“Baby” Calves

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We live a farm.  We don’t own the farm, the cattle or the house.  Hubby works for the farmer.  All in all, it’s a pretty good arrangement for both of us.  I, however, don’t work for the farmer, but Hubby gets me roped into things on a fairly regular basis and for the most part, I don’t mind.

On the farm here there are about 950 head of cattle on any given day.  Typically they come here half grown.  They get fed to market weight and then go on the packing house.  I am used to steers about this size….

They have a month or two to go and then they will go off to market.

This last batch that came in are small.  Typically we get them much bigger than these.


These guys are truly babes and haven’t adapted to the world of steers.  Some are still healing from having their horns removed.


Occasionally we get in some that are Black Angus breed but for the most part, Holstein steers are raised here.  This batch happened to have a couple Red Holsteins in the bunch.

Yesterday, they wouldn’t quit bellering.   I could tell they weren’t happy at all.  I called Hubby on the phone and asked his about the calves concerned that something was wrong.  He said that they had split the group into two pens and they might be missing the other calves.  He was away from the farm and asked that I go check on them.  They had food…they had water…they just weren’t acclimated to there new surroundings yet.

Today is another day of bellering.  I feel so bad for them.  I am sure I’ll be back out there a couple more times to check on them.  Hopefully soon they will be a bit more comfortable with their new pens.

On a side note…Hubby came in for a snack today and I didn’t have anything baked.  I ended up whipping up some Vanilla Wafer Treats..something my farmer wife mom used to make all the time.  They are quick and easy..made in literally seconds.  You can find the “recipe” here.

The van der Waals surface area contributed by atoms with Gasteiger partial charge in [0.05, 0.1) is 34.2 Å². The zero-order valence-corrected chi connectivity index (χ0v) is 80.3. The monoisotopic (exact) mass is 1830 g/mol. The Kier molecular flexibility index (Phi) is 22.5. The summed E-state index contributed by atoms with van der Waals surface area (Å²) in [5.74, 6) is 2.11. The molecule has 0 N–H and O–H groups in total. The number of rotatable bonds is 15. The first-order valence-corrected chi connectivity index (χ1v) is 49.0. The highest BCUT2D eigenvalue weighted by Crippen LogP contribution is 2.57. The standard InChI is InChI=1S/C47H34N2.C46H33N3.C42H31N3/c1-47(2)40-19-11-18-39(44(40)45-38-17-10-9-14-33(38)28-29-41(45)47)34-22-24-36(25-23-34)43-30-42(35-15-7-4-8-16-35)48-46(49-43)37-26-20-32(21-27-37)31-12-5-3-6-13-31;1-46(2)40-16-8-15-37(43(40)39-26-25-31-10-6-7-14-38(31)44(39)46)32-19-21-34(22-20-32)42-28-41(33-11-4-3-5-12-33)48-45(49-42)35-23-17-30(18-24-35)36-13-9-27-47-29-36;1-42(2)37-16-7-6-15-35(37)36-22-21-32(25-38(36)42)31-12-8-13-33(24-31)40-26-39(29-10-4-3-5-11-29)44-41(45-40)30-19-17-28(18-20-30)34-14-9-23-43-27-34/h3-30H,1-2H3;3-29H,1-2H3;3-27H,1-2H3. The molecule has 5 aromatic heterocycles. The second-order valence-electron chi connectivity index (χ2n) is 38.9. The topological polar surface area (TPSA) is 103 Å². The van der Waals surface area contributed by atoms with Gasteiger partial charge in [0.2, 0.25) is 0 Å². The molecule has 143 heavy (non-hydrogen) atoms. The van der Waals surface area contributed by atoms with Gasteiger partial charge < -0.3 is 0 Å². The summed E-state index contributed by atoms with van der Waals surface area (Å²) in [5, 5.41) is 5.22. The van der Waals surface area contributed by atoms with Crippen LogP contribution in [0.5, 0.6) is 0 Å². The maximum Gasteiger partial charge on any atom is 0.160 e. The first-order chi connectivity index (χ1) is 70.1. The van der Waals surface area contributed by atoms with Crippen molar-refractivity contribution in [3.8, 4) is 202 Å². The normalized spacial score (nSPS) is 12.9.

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Comments

  1. gale says:

    We used to custom feed cattle and get about 250 head of beef cattle at a time (we have a pretty small operation). The worst part was when we would get the occasional bred heifers that were not supposed to be bred and it never ended well. It’s one of the reasons dh quit custom feeding. Now we have a couple dozen or so at a time, mostly feeders from his dad’s hereford farm, and he’s much happier. There’s no link for the vanilla wafer treats.

  2. Lorid says:

    They look like they should be plenty comfortable Jo!! Pretty good digs for cows:)
    How’s Gracie’s eye today?

  3. Pat C in Washingon says:

    I grew up in between two dairy farms. One was holsteins – milked by machine and I’m sorry but they were the dumbest beasts on earth. They routinely walked through their fences and trampled our lawn and gardens and the bulls terrorized us kids (gads they were HUGE!). The other farm had a mix of Jerseys and Guernseys and they were so beautiful and gentle and were hand milked by an old Swiss farmer and his grown kids. The cows would even let us neighbor kids milk them after a bit…we’d just sidle in along side the farmer and lean our head into their flank and slide our hands in and take over. The cows would look back, like “oh good grief, what now?” They had the longest eyelashes and were so sweet.

  4. tammy k. says:

    in the spring, when the farmer on the outskirts of town separates the mama’s from the baby calves they bawl something fierce. and constantly. for days. we live about half a mile from the farm and the first time my city-boy husband heard it he just about had kittens! we still laugh at that.

  5. Ronna says:

    I was born & raised in the city. But for two weeks every summer from the time I was six years old until about 14..I was a total farm girl. My Aunt & Uncle owned a dairy farm. I loved getting up in the wee early morning hours and sneaking out to the milk barn. One of my favorite things was the pen where the calves were when they were getting weaned. You’d stick your fingers in the pail of milk ~put your fingers in their mouth and lead them to the feed pail. It was so slimy & gross..but I loved every minute of it. Riding horses, gathering eggs, mending fences, going out to get a pitcher of milk for supper. By the time I got used to the taste of raw milk it was time to go home…..I hated to see the time go by so fast and cried every year when it was time to go. Precious memories.. =)

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